Hip Ultrasound and Arthrocentesis

General Info/Intro

Bedside ultrasound can be used to evaluate and diagnose hip effusions when concerned for septic joint. It is both effective in visualizing an effusion and assisting in arthrocentesis.1 Emergency physicians with ultrasound training have been shown to be capable of visualizing effusions of the hip with a sensitivity between 80-85% and specificity between 98-100%.2


  • Orient curvilinear probe with the indicator toward the patient’s umbilicus (approximately 30 degrees off axis of the femoral shaft)
  • Locate femoral head and neck and measure the largest fluid collection
  • >5mm effusion or >2mm effusion compared to healthy side = positive finding


  • Use sterile probe cover and sterile technique
  • Orient needle in long axis (parallel to the probe) to visualize the entire shaft during aspiration
  • Common labs include cell count with diff, gram stain, and culture (most important)


  • Orient probe marker to umbilicus
  • Effusion >5 mm or a difference >2 mm from asymptomatic contralateral side = positive finding

Bottom Line/Pearls & Pitfalls

  • No fluid does not necessarily mean a negative septic joint


Normal sonographic hip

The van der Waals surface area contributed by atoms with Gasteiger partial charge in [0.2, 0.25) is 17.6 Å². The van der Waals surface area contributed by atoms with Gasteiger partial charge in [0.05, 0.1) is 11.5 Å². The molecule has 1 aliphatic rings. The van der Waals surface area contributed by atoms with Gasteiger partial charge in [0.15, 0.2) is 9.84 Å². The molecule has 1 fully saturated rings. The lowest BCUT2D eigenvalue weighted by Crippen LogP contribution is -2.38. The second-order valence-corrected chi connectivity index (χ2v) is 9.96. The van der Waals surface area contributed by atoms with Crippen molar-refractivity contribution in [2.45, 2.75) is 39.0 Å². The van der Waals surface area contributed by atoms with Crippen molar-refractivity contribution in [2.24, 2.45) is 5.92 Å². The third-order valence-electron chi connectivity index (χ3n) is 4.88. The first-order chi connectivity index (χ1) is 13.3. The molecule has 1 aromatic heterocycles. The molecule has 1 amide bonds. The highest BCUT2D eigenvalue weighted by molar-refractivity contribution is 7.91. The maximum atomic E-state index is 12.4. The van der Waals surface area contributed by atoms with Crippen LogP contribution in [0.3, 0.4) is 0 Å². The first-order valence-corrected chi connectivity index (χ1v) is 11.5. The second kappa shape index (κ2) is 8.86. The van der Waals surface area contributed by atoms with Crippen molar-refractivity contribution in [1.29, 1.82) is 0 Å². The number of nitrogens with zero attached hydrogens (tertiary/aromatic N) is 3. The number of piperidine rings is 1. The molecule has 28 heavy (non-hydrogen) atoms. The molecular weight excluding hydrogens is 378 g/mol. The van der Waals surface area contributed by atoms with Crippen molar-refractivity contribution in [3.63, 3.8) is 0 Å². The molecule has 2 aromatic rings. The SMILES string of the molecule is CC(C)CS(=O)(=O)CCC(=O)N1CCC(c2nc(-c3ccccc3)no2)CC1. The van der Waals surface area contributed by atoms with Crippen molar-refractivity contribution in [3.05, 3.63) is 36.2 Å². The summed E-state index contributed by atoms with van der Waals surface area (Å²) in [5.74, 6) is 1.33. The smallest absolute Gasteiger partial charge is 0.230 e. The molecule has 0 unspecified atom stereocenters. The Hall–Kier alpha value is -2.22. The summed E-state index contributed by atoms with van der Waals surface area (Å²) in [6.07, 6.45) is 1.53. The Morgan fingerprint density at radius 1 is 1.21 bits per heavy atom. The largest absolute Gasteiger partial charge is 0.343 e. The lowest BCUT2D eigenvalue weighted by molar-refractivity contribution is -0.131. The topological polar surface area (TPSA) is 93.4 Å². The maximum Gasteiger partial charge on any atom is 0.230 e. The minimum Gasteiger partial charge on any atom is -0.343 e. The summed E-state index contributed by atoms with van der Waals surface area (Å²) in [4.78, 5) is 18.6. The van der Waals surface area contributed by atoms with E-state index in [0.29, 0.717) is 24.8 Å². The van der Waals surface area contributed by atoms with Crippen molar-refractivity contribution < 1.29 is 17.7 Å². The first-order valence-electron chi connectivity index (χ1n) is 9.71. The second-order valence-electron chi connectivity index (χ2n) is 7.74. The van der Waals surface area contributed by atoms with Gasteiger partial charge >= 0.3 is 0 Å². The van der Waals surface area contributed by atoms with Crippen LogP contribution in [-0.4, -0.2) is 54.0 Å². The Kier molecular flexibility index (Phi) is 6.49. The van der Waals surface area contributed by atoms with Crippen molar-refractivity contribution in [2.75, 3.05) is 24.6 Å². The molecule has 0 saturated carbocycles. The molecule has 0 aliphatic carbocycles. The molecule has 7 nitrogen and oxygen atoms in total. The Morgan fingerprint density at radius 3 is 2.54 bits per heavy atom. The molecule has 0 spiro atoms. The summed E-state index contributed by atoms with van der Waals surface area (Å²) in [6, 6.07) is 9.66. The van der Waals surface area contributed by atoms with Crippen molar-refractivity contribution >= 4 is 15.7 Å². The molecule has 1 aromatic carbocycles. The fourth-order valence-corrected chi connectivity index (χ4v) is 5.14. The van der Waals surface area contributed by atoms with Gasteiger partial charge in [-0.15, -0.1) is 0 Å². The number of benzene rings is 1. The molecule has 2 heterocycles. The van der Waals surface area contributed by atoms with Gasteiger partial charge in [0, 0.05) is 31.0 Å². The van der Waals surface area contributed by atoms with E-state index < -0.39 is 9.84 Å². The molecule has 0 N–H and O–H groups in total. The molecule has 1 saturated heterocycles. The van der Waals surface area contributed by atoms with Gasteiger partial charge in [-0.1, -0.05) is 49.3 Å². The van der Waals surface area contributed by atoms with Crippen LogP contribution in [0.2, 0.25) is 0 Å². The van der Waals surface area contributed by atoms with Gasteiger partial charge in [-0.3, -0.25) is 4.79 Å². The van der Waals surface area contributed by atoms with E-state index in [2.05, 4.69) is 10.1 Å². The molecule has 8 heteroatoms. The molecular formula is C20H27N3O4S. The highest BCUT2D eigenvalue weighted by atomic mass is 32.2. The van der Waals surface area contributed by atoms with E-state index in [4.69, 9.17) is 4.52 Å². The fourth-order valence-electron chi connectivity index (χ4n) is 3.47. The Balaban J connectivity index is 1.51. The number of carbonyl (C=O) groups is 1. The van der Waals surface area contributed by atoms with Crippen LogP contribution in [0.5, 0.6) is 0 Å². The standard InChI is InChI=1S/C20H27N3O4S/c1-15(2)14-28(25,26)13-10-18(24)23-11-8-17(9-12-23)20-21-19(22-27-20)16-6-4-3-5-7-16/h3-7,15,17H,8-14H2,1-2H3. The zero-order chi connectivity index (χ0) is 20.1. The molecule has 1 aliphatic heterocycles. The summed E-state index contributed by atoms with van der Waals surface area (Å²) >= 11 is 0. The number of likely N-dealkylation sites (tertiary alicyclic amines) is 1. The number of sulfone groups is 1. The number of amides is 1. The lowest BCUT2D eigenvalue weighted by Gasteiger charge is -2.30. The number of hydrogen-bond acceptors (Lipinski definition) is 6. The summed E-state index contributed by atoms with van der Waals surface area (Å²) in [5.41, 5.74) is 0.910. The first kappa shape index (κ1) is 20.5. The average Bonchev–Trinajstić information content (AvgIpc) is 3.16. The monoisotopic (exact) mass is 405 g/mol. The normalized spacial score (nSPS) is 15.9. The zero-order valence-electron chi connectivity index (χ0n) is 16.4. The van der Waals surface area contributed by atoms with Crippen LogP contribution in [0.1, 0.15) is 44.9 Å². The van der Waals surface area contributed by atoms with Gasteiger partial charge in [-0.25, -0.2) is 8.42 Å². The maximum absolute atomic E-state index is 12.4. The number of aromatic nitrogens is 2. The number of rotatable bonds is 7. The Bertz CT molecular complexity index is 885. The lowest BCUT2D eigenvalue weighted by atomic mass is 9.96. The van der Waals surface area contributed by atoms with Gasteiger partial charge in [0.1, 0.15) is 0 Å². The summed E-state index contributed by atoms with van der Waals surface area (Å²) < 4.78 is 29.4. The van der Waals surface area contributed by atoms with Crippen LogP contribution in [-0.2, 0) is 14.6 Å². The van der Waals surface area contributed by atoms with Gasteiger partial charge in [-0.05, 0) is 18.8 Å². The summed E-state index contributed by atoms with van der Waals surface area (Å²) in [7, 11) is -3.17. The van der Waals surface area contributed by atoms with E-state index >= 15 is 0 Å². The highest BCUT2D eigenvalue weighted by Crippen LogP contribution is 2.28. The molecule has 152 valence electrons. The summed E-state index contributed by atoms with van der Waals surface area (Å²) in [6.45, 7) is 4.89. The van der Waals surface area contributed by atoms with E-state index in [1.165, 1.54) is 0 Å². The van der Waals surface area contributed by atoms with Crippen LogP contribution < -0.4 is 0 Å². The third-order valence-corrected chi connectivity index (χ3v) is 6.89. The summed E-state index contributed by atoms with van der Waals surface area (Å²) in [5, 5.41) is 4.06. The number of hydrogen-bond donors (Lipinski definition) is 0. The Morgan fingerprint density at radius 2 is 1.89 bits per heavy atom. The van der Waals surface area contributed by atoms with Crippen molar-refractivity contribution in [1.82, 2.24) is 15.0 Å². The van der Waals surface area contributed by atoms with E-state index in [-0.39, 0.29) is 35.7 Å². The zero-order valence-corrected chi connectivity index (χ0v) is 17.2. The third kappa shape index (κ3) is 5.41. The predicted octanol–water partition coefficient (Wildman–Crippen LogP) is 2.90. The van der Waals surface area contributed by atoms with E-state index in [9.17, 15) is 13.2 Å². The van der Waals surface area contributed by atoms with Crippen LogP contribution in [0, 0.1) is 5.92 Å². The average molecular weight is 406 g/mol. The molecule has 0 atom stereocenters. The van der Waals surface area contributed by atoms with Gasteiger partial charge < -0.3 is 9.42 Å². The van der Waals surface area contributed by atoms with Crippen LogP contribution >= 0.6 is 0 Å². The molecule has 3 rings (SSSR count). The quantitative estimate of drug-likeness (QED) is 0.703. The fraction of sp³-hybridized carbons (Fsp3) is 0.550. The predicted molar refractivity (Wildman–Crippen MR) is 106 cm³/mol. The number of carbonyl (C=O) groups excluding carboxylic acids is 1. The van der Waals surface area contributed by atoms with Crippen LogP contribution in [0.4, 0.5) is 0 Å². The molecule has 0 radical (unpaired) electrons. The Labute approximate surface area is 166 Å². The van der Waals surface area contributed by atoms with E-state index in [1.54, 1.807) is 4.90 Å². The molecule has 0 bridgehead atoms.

Normal sonographic hip
Positive joint effusion
Positive joint effusion

Further Reading / References

  1. Marx, J., Hockberger, R., Walls, R. (2013). Rosen’s Emergency Medicine- Concepts and Clinical Practice (8th ed., pp. 1845). Philadelphia, PA: Elsevier.
  2. Vieira R, Levy, J. Bedside Ultrasonography to Identify Hip Effusions in Pediatric Patients. Ann Emerg Med. 2010; 55:284-289.
  3. Reynolds, J., Euerle, B. Images in Emergency Medicine. Ann Emerg Med. 2011; 57: e18-e19.
  4. http://www.ncbi.nlm.nih.gov/pubmed/23960065
  5. http://www.ncbi.nlm.nih.gov/pubmed/22942931
  6. http://www.ncbi.nlm.nih.gov/pubmed/22284975
  7. http://www.ncbi.nlm.nih.gov/pubmed/18403170
  8. http://www.ncbi.nlm.nih.gov/pubmed/17157689
Edited by Alex Koyfman

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